Q: One person’s enhancement might be another person’s bug – how do you control that with open source?
- Joe – the release process depends on who gets to commit final changes to the code base – the community needs to figure this out over time – not every enhancement necessarily has to be released to the common code base
- Josh – depends on the project – in the Koha community the community votes on a release manager and that manager gets to decide what’s included in the release
Q: Can you give us an example of what you mean by peer review process?
- Joe – VuFind is a great example – the community is not large get – peer review is dependent on what works well among experts – academic versus non-academic is not an issue as it is in journal peer review
- Josh – two types of peer review – one from the user perspective and the other from the developer’s perspective
- Bob – it’s not a formal process like journals – it happens in the community by peers – but not an editorial board
Originally uploaded by nengard
Q: Can you explain more what kinds of staff changes need to be made to support open source?
- Joe – staffing changes may be at the expense of some librarian positions – but it’s a necessity – it becomes the smart thing if you’re invested in your infrastructure – need to have a technological staff in house that can handle these new systems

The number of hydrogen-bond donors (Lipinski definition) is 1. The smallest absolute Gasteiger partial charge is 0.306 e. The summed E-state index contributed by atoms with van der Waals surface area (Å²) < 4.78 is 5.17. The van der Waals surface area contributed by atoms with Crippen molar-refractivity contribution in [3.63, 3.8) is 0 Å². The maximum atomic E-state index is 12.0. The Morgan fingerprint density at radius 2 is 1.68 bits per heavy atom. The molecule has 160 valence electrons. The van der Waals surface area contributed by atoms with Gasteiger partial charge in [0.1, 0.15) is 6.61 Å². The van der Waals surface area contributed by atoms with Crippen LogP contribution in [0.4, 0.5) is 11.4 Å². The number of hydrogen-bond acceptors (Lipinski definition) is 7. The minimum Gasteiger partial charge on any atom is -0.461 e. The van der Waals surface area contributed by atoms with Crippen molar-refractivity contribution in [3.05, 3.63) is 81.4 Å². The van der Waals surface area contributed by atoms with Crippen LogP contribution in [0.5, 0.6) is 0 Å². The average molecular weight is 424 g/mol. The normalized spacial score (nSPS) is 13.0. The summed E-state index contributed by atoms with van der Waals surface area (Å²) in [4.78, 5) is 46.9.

- Josh – you have to have technologists involved – they don’t have to be in the library – but they have to be involved – no vendor lock in means you can start with a company and move on to supporting it yourself if you so choose
- Bob – library schools teach IT separate from the library people – you need to teach it both at the same time – there is no reason to have either or (like me) – there is no a critical mass of librarians with these skills because library schools are not turning them out – and this failure has occurred during the golden age of libraries – the patrons are beating their path to our door – but we don’t have the skills – it’s a shame that Josh had to to what he had to do in creating a company to ease his frustrations
Q: People are talking about the ILS going away, why are we developing something new if that’s the case?
- Josh – circulation is not going away – acquisitions is not going away (whether it’s print or electronic materials – they have to be acquired in some way) – cataloging is not going away – these are core functions of the library – the only difference is that with the open-source ILS the community drives the innovation – the community decides what they need and the products are developed to meet those needs – this means we have a more timely product
- Bob (great analogy) – one author writes an article about a problem and then another librarian comes around reads it and sees something the first author missed and writes another article – and the original writers says “thank god – you figured it out” – it’s the many eyes theory (me: this is like my developing at Jenkins – i always had many eyes) – the open source ILS is a more valuable ILS because of this